Americans spend more money on music at Apple's iTunes store than any other music retailer, yet some people are being left out of the party.
For the large group of consumers without a home computer, an iTunes account is out of reach. Those are the people wireless provider Cricket Communications is targeting with Muve Music, a phone-only music service.
At a Cricket store in Washington, D.C., customers use their cell phones to get email and stay connected to family and friends. But they aren't willing to pay the high prices of many of the common carriers, and that's why they've come to Cricket.
"It's cheap," says Cinthia Wilson, a medical assistant in the district and a mother of four. She says her sister, who used to be on Sprint, just moved over to Cricket.
"She got tired of paying all that money for the same thing she can get here for $55," she says. "She was paying a hundred and something — that's ridiculous."
Now, for an extra $10, Cricket customers can get an unlimited music plan, too. That deal appealed to Carlos Dugger.
"I love my gospel and my jazz," Dugger says. He says his phone, not his computer, is his main connection to the Internet.
'All About The Phone'
Cricket is aiming for people like Dugger.
"Cricket's customers live on their phone. Their phone, not the computer, is the center of their life," says Jeff Toig, who developed the company's music service. Toig says most of Cricket's customers make $50,000 a year or less. The iPhone, he says, probably isn't even an option for them.
Toig admits they could choose other music subscription services that cost $10 a month like Napster, Rhapsody and Spotify. But, he says, those services all require customers to download an app to their phone first.
"The app is less functional," he says. "The experience doesn't start on the phone, it starts on the computer, and the phone is an extension. We have taken a fundamentally different approach, because our experience is all about the phone."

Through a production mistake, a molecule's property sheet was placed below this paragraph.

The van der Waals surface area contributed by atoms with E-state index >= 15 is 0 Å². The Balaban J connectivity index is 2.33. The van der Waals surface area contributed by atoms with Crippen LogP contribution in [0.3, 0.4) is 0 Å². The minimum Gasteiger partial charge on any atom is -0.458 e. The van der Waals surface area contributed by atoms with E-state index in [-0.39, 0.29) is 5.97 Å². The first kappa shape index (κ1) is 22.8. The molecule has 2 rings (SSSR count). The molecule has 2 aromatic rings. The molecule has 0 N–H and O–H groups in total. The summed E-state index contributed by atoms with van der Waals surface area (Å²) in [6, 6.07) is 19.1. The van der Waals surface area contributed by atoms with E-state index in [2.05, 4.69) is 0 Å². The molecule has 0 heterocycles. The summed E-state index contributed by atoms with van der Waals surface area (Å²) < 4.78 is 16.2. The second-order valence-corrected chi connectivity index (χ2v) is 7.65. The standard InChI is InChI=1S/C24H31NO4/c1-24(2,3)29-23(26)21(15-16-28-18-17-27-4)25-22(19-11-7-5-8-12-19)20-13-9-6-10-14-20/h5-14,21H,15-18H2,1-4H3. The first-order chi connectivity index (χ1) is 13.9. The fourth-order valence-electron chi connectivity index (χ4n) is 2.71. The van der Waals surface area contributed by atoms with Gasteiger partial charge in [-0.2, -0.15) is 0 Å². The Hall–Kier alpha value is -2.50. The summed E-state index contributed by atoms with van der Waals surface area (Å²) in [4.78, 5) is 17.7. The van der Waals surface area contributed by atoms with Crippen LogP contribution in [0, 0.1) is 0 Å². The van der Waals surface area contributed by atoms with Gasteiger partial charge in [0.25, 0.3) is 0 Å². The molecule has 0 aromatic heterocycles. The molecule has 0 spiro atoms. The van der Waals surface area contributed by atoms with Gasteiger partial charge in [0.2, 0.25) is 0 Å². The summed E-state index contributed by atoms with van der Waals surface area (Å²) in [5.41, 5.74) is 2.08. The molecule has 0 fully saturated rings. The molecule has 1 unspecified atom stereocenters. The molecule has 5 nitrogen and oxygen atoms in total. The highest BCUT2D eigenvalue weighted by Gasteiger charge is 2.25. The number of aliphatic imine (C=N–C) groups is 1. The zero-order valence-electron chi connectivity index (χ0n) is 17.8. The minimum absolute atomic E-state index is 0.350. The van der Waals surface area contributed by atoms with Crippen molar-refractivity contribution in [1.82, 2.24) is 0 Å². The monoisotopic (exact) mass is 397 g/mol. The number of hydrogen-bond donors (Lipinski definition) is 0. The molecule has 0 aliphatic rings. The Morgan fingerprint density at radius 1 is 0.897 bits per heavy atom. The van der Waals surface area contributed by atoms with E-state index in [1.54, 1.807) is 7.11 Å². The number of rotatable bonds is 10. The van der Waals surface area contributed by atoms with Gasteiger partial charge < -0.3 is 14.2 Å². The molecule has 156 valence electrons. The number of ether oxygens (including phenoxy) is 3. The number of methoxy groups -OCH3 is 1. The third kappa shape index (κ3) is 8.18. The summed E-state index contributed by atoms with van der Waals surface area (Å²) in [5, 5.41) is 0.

A Market That's Been There All Along
Cricket's music service is built in and gives its customers access to millions of songs, ranging from the work of great gospel singers to independent artists and hits from major labels.
In some ways, it's surprising that the big record labels agreed to go along with Cricket's service. They've been notoriously skeptical of online music plans. Michael Nash, a vice president for digital strategies at Warner Music, says the typical Cricket customer burns CDs from friends and listens to radio.
"You've got a situation where you don't have [a] great legitimate music proposition, and you don't have a very convenient proposition," Nash says.
Nash says by creating a music service for the phone, Cricket has tapped into many customers who might not have paid anything for digital music.
Skeptics wonder, however, just how much this service really adds to what's already out there. Morningstar analyst Imari Love says pretty much all phones now have Internet access, and that's really all you need in order to have a phone with music. Love thinks there is a limited market for low-cost, phone-only music services.
"I'm really actually struggling with what real value the Muve product is going to add," Love says.
Since Cricket added the Muve Music service a little over five months ago, however, it has garnered more than 100,000 users — 50 percent of whom are completely new to Cricket's phone service. It might be that in a time when the economy and Americans are struggling, a low-cost music service may just hit the spot.